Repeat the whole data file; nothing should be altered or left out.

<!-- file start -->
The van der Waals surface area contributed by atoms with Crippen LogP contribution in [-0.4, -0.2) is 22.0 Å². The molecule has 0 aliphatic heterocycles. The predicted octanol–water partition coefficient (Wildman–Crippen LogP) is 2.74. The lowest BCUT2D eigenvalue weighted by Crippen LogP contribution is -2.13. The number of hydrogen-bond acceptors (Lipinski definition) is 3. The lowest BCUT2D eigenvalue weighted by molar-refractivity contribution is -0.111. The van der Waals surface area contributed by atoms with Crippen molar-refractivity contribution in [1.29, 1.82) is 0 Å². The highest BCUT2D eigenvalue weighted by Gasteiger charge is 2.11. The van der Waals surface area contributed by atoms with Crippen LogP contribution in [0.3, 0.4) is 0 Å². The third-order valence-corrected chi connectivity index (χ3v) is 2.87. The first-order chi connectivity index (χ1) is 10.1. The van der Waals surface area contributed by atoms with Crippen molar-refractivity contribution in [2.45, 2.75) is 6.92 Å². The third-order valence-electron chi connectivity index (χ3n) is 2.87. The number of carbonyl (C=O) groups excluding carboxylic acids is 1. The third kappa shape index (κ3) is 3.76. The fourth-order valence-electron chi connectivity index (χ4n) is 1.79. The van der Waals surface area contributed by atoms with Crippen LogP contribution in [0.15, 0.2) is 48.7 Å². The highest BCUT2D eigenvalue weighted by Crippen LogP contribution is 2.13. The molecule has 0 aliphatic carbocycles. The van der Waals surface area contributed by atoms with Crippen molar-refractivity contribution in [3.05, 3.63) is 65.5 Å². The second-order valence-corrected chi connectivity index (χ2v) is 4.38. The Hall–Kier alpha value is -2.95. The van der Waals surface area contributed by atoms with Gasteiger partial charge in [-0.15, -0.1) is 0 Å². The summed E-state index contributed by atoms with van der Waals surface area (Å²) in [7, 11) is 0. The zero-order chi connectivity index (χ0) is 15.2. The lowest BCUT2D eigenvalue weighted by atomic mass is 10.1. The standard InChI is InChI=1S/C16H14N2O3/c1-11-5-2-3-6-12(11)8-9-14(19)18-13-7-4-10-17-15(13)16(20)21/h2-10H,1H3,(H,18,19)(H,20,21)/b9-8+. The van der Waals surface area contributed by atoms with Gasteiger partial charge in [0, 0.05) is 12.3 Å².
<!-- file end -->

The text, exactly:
The van der Waals surface area contributed by atoms with Crippen LogP contribution in [-0.4, -0.2) is 22.0 Å². The molecule has 0 aliphatic heterocycles. The predicted octanol–water partition coefficient (Wildman–Crippen LogP) is 2.74. The lowest BCUT2D eigenvalue weighted by Crippen LogP contribution is -2.13. The number of hydrogen-bond acceptors (Lipinski definition) is 3. The lowest BCUT2D eigenvalue weighted by molar-refractivity contribution is -0.111. The van der Waals surface area contributed by atoms with Crippen molar-refractivity contribution in [1.29, 1.82) is 0 Å². The highest BCUT2D eigenvalue weighted by Gasteiger charge is 2.11. The van der Waals surface area contributed by atoms with Crippen LogP contribution in [0.3, 0.4) is 0 Å². The third-order valence-corrected chi connectivity index (χ3v) is 2.87. The first-order chi connectivity index (χ1) is 10.1. The van der Waals surface area contributed by atoms with Crippen molar-refractivity contribution in [2.45, 2.75) is 6.92 Å². The third-order valence-electron chi connectivity index (χ3n) is 2.87. The number of carbonyl (C=O) groups excluding carboxylic acids is 1. The third kappa shape index (κ3) is 3.76. The fourth-order valence-electron chi connectivity index (χ4n) is 1.79. The van der Waals surface area contributed by atoms with Crippen LogP contribution in [0.15, 0.2) is 48.7 Å². The highest BCUT2D eigenvalue weighted by Crippen LogP contribution is 2.13. The molecule has 0 aliphatic carbocycles. The van der Waals surface area contributed by atoms with Crippen molar-refractivity contribution in [3.05, 3.63) is 65.5 Å². The second-order valence-corrected chi connectivity index (χ2v) is 4.38. The Hall–Kier alpha value is -2.95. The van der Waals surface area contributed by atoms with Gasteiger partial charge in [-0.15, -0.1) is 0 Å². The summed E-state index contributed by atoms with van der Waals surface area (Å²) in [7, 11) is 0. The zero-order chi connectivity index (χ0) is 15.2. The lowest BCUT2D eigenvalue weighted by atomic mass is 10.1. The standard InChI is InChI=1S/C16H14N2O3/c1-11-5-2-3-6-12(11)8-9-14(19)18-13-7-4-10-17-15(13)16(20)21/h2-10H,1H3,(H,18,19)(H,20,21)/b9-8+. The van der Waals surface area contributed by atoms with Gasteiger partial charge in [0, 0.05) is 12.3 Å².